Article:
Java in a Nutshell

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2. How Java Differs from C

The Name Space: Packages, Classes, and Members
No Preprocessor
Unicode and Character Escapes
Primitive Data Types
Reference Data Types
Exceptions and Exception Handling
Miscellaneous Differences

Java is a lot like C, which makes it relatively easy for C programmers to learn. But there are a number of important differences between C and Java, such as the lack of a preprocessor, the use of 16-bit Unicode characters, and the exception handling mechanism. This chapter explains those differences, so that programmers who already know C can start programming in Java right away!

This chapter also points out similarities and differences between Java and C++. C++ programmers should beware, though: While Java borrows a lot of terminology and even syntax from C++, the analogies between Java and C++ are not nearly as strong as those between Java and C. C++ programmers should be careful not to be lulled into a false sense of familiarity with Java just because the languages share a number of keywords.

One of the main areas in which Java differs from C, of course, is that Java is an object-oriented language and has mechanisms to define classes and create objects that are instances of those classes. Java's object-oriented features are a topic for a chapter of their own, and they'll be explained in detail in Chapter 3, Classes and Objects in Java.

2.1 Program Structure and Environment

A program in Java consists of one or more class definitions, each of which has been compiled into its own .class file of Java Virtual Machine object code. One of these classes must define a method main(), which is where the program starts running. [1]

[1] Method is an object-oriented term for a procedure or function. You'll see it used throughout this book.

To invoke a Java program, you run the Java interpreter, java, and specify the name of the class that contains the main() method. You should omit the .class extension when doing this. Note that a Java applet is not an application--it is a Java class that is loaded and run by an already running Java application such as a Web browser or applet viewer.

The main() method that the Java interpreter invokes to start a Java program must have the following prototype:

public static void main(String args[])

The Java interpreter runs until the main() method returns, or until the interpreter reaches the end of main(). If no threads have been created by the program, the interpreter exits. Otherwise, the interpreter continues running until the last thread terminates.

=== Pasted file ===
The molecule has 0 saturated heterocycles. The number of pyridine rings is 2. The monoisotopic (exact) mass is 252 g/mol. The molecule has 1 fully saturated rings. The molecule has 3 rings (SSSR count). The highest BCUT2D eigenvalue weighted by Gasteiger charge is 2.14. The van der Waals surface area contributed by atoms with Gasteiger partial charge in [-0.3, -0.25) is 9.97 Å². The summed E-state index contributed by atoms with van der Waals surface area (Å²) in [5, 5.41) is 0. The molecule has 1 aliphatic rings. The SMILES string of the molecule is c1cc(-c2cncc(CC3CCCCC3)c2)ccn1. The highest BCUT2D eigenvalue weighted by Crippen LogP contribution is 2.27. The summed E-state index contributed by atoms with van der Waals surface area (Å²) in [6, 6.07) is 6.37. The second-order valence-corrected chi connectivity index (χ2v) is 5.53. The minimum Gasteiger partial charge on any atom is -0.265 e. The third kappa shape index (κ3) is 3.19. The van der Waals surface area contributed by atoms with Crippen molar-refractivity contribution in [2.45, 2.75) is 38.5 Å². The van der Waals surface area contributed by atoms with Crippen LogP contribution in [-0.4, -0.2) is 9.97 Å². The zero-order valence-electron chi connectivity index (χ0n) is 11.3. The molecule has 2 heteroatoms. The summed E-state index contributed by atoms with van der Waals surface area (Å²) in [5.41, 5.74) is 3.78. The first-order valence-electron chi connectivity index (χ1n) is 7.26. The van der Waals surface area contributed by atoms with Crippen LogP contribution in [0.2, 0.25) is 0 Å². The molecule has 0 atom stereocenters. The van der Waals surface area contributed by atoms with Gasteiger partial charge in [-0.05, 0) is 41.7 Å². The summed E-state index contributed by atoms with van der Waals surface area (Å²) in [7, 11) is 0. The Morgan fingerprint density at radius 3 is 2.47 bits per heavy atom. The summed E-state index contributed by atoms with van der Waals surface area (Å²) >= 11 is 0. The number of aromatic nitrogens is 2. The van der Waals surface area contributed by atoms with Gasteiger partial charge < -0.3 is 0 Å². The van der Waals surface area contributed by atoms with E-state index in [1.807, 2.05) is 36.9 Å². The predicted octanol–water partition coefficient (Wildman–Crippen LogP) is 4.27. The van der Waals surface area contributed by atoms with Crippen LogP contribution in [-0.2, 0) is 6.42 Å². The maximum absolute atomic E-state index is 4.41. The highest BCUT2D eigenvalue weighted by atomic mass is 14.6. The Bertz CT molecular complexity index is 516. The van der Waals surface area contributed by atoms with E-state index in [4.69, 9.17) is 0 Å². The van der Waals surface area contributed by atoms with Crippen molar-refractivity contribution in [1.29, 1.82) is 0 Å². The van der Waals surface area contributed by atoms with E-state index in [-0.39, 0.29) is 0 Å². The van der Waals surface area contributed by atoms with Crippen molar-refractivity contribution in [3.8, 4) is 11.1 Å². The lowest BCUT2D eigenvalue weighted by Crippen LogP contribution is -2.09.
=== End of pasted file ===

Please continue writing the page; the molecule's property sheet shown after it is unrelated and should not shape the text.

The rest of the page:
Command-Line Arguments

The single argument to main() is an array of strings, conventionally named args or argv. The length of this array (which would be passed as the argc argument in C) is available as argv.length, as is the case with any Java array. The elements of the array are the arguments, if any, that appeared on the interpreter command line after the class name. Note that the first element of the array is not the name of the class, as a C programmer might expect it to be. Example 2.1 shows how you could write a UNIX-style echo command (a program that simply prints out its arguments) in Java.

Example 2.1: An Echo Program in Java

public class echo {
    public static void main(String argv[]) {
        for(int i=0; i < argv.length; i++) 
            System.out.print(argv[i] + " ");

Program Exit Value

Note that main() must be declared to return void. Thus you cannot return a value from your Java program with a return statement in main(). If you need to return a value, call System.exit() with the desired integer value, as we've done in Example 2.1. Note that the handling and interpretation of this exit value are, of course, operating-system dependent. System.exit() causes the Java interpreter to exit immediately, whether or not other threads are running.


The Java API does not allow a Java program to read operating system environment variables because they are platform-dependent. However, Java defines a similar, platform-independent mechanism, known as the system properties list, for associating textual values with names.

A Java program can look up the value of a named property with the System.getProperty() method:

String homedir = System.getProperty("user.home");
String debug = System.getProperty("myapp.debug");

The Java interpreter automatically defines a number of standard system properties when it starts up. You can insert additional property definitions into the list by specifying the -D option to the interpreter:

% java -Dmyapp.debug=true myapp

See Chapter 14, System Properties for more information on system properties.

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